The Truth About NEWGEN Caravans and Why Composite is BestUntil recently, almost all the caravans you’d find on Australian roads were constructed with a traditional ‘stick and tin’ method, but with advances in technology and manufacturing methods, composite fibreglass panels have seen an explosion in popularity.
Stick-and-tin vs. Composite Panels – What’s the Difference?Aluminium panel (stick-and-tin) construction is the elder statesman of the caravan world. A tried-and-tested technique, this method involves cladding a wooden frame with aluminium sheets and has been the backbone of Australian caravans since the 1960s. Although stick-and-tin vans are robust, they are also heavy, prone to swaying during travel, and vulnerable to rot on account of their wooden frames.
On the other hand, composite panels (also known as sandwich panels) are a recent innovation that has only really taken off in the last decade. They are made by sandwiching a layer of insulating foam between two pieces of fibreglass to create a lightweight panel that is both strong and highly insulating. These panels are then attached to an extruded steel frame, creating a sleek, seamless and aerodynamic caravan.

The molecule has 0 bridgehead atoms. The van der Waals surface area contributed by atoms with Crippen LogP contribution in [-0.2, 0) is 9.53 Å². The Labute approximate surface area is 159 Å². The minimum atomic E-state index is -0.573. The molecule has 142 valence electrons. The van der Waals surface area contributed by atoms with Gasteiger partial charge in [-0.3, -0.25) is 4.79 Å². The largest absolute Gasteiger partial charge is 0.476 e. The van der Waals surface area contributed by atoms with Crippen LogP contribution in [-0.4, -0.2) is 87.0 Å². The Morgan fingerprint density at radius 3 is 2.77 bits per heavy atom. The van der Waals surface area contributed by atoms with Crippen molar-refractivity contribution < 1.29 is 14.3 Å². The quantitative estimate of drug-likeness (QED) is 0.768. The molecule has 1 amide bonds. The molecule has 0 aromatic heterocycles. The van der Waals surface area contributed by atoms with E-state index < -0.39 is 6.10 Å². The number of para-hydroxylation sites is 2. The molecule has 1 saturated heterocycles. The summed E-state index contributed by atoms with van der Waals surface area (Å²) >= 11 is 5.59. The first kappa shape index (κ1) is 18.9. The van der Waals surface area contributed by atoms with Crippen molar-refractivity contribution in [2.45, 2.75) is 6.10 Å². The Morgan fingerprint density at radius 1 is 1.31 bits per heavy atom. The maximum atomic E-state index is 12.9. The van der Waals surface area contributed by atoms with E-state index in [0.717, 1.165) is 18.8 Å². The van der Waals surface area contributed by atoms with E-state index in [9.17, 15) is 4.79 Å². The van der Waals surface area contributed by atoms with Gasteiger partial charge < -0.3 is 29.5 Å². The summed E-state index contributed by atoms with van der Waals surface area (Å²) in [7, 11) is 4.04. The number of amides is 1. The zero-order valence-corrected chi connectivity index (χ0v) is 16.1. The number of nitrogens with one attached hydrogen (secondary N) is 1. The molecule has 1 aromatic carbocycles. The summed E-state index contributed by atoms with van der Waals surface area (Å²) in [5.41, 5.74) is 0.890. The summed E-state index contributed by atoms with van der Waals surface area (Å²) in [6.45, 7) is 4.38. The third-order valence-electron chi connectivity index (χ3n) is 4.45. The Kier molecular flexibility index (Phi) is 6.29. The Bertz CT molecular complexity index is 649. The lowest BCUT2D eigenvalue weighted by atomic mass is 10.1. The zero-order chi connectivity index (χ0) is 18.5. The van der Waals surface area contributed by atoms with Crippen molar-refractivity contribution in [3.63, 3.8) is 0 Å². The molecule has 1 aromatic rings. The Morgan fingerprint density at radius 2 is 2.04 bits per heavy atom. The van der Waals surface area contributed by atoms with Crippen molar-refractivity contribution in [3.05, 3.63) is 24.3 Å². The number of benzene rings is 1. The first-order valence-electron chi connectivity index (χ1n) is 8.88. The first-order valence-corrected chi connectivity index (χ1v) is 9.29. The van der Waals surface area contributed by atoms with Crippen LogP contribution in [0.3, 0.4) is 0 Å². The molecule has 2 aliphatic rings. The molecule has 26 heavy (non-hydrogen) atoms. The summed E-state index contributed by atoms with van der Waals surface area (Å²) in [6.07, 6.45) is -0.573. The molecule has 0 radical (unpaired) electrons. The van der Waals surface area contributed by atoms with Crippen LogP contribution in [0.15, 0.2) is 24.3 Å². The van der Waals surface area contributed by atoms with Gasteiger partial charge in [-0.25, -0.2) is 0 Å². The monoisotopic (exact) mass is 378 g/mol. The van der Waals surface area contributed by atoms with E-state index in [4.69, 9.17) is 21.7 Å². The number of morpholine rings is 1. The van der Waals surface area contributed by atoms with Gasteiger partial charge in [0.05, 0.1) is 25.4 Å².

In addition to being significantly lighter than stick-and-tin vans, caravans constructed from composite panels are more rigid and less prone to swaying when you’re on the road, while their steel frames make them impervious to rot.
Strength & DurabilityWhen it comes to strength and durability, stick-and-tin caravans have a time-tested legacy and are capable of weathering a storm or two. However, they are also prone to damage as their aluminium skin can be dented by hail or falling branches, and each join and rivet in the exterior creates a point of potential ingress for water.
Maintenance & Repair
When it comes to maintenance, stick and tin caravans require regular checks for corrosion, wear and tear to the panels, and potential water ingress and rot in the wooden frame. Repairs to the panels can be relatively straightforward and often involve a simple replacement, but if the frame starts to rot, you’ll be in the hole for some serious money.
Composite panels, on the other hand, require less routine maintenance and are more resistant to environmental damage. Because there are no joins or rivets, it is much more difficult for water to penetrate the fibreglass skin – and if it does, there is no chance of the steel frame rotting.
Aesthetics & Fuel-Efficiency
Although the design of stick-and-tin vans has come a long way since the 60s, many still tend to look boxy and dated – a shape that, when combined with the additional weight of the frame, hurts their aerodynamics and fuel efficiency.
In comparison, composite panels are practically space-age, and their seamless, gleaming fibreglass shells are perfect for buyers wanting a sleeker, more modern look. This sleek design also means composite panels are more aerodynamic than stick-and-tin vans, resulting in more stable towing and greater fuel efficiency.